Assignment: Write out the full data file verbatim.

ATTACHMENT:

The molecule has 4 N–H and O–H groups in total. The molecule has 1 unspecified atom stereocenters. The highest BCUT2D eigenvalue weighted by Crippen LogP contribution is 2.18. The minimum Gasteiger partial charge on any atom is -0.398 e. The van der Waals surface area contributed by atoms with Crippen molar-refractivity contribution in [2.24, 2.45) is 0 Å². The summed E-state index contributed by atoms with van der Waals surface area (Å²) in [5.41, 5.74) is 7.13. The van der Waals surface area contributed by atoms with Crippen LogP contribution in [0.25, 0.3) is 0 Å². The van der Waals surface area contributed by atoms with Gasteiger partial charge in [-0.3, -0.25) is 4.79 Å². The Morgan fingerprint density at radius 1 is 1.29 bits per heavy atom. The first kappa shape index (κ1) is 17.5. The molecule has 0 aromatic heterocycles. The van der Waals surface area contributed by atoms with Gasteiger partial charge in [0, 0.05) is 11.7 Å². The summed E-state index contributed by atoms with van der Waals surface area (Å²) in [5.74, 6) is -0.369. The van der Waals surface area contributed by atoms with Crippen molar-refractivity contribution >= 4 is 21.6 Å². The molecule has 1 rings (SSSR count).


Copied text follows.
The molecule has 4 N–H and O–H groups in total. The molecule has 1 unspecified atom stereocenters. The highest BCUT2D eigenvalue weighted by Crippen LogP contribution is 2.18. The minimum Gasteiger partial charge on any atom is -0.398 e. The van der Waals surface area contributed by atoms with Crippen molar-refractivity contribution in [2.24, 2.45) is 0 Å². The summed E-state index contributed by atoms with van der Waals surface area (Å²) in [5.41, 5.74) is 7.13. The van der Waals surface area contributed by atoms with Crippen LogP contribution in [0.25, 0.3) is 0 Å². The van der Waals surface area contributed by atoms with Gasteiger partial charge in [-0.3, -0.25) is 4.79 Å². The Morgan fingerprint density at radius 1 is 1.29 bits per heavy atom. The first kappa shape index (κ1) is 17.5. The molecule has 0 aromatic heterocycles. The van der Waals surface area contributed by atoms with Gasteiger partial charge in [0, 0.05) is 11.7 Å². The summed E-state index contributed by atoms with van der Waals surface area (Å²) in [5.74, 6) is -0.369. The van der Waals surface area contributed by atoms with Crippen molar-refractivity contribution >= 4 is 21.6 Å². The molecule has 1 rings (SSSR count).